"Take these three items, some WD-40, a vise grip, and a roll of duct tape. Any man worth his salt can fix almost any problem with this stuff alone."
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  • randellarandella Frets: 1871
    ICBM said:
    I also have a 1971 D12-35 which is probably the best-sounding 12-string I've played.
    @ICBM - even among the abundant riches of tasty guitars on this site, that stands out as one I’d have in a heartbeat. What year did you acquire that gem, just out of curiosity?
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  • ICBMICBM Frets: 33359
    randella said:

    @ICBM - even among the abundant riches of tasty guitars on this site, that stands out as one I’d have in a heartbeat. What year did you acquire that gem, just out of curiosity?
    1989. It's the piece of music gear I've owned the longest. (Not counting my 'ICBM' pedal which I took my name from, but which I sold about then and only much later got back.)

    Sadly I can't actually play it at the moment because of my broken elbow, but I hope to be able to at some point and it's not for sale :). I've used it on every serious recording project I've ever done.
    "Take these three items, some WD-40, a vise grip, and a roll of duct tape. Any man worth his salt can fix almost any problem with this stuff alone."
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  • randellarandella Frets: 1871
    Hah, even if I was in the market, I doubt the GAS funds would run to a vintage Martin dread :)

    That 35 of my dad’s has aged so beautifully. Even just the ebony on the fingerboard - it’s so dark it almost sucks in light. I used to play it in the bathroom, perched on the edge of the bath - that way I could hear it much better. Got a sore backside like, but the tone!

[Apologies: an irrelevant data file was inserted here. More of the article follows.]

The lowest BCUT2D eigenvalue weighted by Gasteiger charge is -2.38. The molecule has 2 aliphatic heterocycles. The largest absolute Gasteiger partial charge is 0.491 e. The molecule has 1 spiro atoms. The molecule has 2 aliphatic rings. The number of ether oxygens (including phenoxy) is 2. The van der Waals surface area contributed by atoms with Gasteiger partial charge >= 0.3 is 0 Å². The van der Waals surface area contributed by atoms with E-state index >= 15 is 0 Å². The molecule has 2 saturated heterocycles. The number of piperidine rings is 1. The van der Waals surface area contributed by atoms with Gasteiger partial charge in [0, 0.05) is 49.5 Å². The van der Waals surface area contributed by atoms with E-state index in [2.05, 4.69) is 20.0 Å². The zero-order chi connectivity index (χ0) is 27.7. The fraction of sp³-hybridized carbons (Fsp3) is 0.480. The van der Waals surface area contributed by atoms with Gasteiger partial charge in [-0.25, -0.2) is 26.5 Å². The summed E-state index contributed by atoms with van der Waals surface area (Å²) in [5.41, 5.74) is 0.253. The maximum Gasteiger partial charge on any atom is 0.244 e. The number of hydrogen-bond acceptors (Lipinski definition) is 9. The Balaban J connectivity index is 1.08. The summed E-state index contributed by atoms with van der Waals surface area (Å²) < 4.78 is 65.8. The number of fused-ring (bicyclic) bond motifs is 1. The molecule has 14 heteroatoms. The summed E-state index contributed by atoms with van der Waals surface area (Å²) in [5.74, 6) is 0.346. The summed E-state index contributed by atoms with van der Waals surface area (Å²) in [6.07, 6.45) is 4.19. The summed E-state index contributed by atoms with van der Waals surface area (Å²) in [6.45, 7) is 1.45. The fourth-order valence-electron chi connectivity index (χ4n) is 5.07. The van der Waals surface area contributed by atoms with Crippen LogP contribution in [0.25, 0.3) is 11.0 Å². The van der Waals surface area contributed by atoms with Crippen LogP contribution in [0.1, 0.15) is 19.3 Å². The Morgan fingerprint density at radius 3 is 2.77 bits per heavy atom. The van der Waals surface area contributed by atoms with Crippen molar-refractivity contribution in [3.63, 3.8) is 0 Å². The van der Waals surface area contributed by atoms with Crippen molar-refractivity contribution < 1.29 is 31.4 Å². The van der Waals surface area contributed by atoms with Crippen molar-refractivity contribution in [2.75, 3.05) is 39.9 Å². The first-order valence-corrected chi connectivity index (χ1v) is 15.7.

Wishing you a speedy recovery with the elbow. 
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  • ICBMICBM Frets: 33359
    randella said:
    Hah, even if I was in the market, I doubt the GAS funds would run to a vintage Martin dread :)
    You'd be surprised how relatively little a Martin 12-string is worth - they don't command the prices the 6s do, even compared to the 70s ones. Obviously it wouldn't be 'cheap', but it wouldn't be as much as you might think.

    Also keep a look out for a D12-20 - the mahogany equivalent. A friend of mine sold one last year, and although it did have a headstock repair it only went for a little over a grand. In some ways I actually preferred the rougher/woodier sound to my 35, which is very 'beautiful', but I couldn't justify owning two!
    "Take these three items, some WD-40, a vise grip, and a roll of duct tape. Any man worth his salt can fix almost any problem with this stuff alone."
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  • CMW335CMW335 Frets: 178
    edited October 6
    I have had a few Gibson SJ-200 models but recently switched to a 1964 D28 and it wins all over the park for me with the exception of looks. Apart from the Brazilian Rosewood (pre 70) which isn’t always highly figured the D28 is pretty plain looking but who cares when it plays and sounds so good.
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  • randellarandella Frets: 1871
    @ICBM - That's an eye-opener. I wouldn't have bet that you could get any sort of nice Martin D for less than the price of a Yankee Strat. 

    Probably best for marital relations if I stay away from the dealers' websites for now. :)
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  • MistyMisty Frets: 98
    I have a D28 and an OM28V, both from '03 and I've owned them both from nearly new. The D28 is a great classic dread, but my OM is a canon, incredibly resonant, loud and toneful. I recently had the frets levelled and a new bone nut and saddle installed by a very reputable guitar builder, after a well known guitar shop messed it up, (another story). The luthier advised me never to sell it, and I completely understand why, it was a lucky find.

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  • Has anyone thought of keeping a Martin Smith at home (£50 Amazon starter guitar) and after a few years, replace it with the real deal? :)
    “Supposing a tree fell down, Pooh, when we were underneath it?' 'Supposing it didn't,' said Pooh after careful thought. Piglet was comforted by this.”